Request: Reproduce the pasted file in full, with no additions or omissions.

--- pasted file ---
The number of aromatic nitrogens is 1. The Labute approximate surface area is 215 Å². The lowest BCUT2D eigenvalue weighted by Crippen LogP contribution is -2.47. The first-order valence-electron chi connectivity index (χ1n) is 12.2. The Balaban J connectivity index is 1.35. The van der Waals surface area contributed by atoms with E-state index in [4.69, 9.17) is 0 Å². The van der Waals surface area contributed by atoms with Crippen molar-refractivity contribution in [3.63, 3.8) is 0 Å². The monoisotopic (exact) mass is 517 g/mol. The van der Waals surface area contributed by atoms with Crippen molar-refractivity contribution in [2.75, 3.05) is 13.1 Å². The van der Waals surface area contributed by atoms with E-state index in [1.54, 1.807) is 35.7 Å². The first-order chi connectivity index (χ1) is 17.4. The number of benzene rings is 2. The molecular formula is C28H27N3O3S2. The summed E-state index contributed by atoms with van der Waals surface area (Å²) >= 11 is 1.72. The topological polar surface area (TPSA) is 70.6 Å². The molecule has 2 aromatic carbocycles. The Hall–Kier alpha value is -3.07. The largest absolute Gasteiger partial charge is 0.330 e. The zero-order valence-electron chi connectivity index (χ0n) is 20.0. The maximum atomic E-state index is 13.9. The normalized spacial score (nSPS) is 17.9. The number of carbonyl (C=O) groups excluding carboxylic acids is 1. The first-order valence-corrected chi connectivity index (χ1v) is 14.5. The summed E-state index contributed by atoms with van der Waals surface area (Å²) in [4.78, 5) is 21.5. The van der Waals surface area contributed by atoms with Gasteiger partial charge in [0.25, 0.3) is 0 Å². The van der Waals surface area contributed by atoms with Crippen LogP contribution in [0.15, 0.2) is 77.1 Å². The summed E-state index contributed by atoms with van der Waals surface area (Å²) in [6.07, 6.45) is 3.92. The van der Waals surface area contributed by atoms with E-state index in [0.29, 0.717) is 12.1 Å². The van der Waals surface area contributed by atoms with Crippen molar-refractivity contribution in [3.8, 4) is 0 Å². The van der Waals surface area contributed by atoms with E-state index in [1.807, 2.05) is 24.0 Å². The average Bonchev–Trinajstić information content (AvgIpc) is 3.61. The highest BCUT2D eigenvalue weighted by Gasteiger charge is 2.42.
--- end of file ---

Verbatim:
The number of aromatic nitrogens is 1. The Labute approximate surface area is 215 Å². The lowest BCUT2D eigenvalue weighted by Crippen LogP contribution is -2.47. The first-order valence-electron chi connectivity index (χ1n) is 12.2. The Balaban J connectivity index is 1.35. The van der Waals surface area contributed by atoms with E-state index in [4.69, 9.17) is 0 Å². The van der Waals surface area contributed by atoms with Crippen molar-refractivity contribution in [3.63, 3.8) is 0 Å². The monoisotopic (exact) mass is 517 g/mol. The van der Waals surface area contributed by atoms with Crippen molar-refractivity contribution in [2.75, 3.05) is 13.1 Å². The van der Waals surface area contributed by atoms with E-state index in [1.54, 1.807) is 35.7 Å². The first-order chi connectivity index (χ1) is 17.4. The number of benzene rings is 2. The molecular formula is C28H27N3O3S2. The summed E-state index contributed by atoms with van der Waals surface area (Å²) >= 11 is 1.72. The topological polar surface area (TPSA) is 70.6 Å². The molecule has 2 aromatic carbocycles. The Hall–Kier alpha value is -3.07. The largest absolute Gasteiger partial charge is 0.330 e. The zero-order valence-electron chi connectivity index (χ0n) is 20.0. The maximum atomic E-state index is 13.9. The normalized spacial score (nSPS) is 17.9. The number of carbonyl (C=O) groups excluding carboxylic acids is 1. The first-order valence-corrected chi connectivity index (χ1v) is 14.5. The summed E-state index contributed by atoms with van der Waals surface area (Å²) in [4.78, 5) is 21.5. The van der Waals surface area contributed by atoms with Gasteiger partial charge in [0.25, 0.3) is 0 Å². The van der Waals surface area contributed by atoms with Crippen LogP contribution in [0.15, 0.2) is 77.1 Å². The summed E-state index contributed by atoms with van der Waals surface area (Å²) in [6.07, 6.45) is 3.92. The van der Waals surface area contributed by atoms with E-state index in [0.29, 0.717) is 12.1 Å². The van der Waals surface area contributed by atoms with Crippen molar-refractivity contribution in [3.8, 4) is 0 Å². The van der Waals surface area contributed by atoms with E-state index in [1.807, 2.05) is 24.0 Å². The average Bonchev–Trinajstić information content (AvgIpc) is 3.61. The highest BCUT2D eigenvalue weighted by Gasteiger charge is 2.42.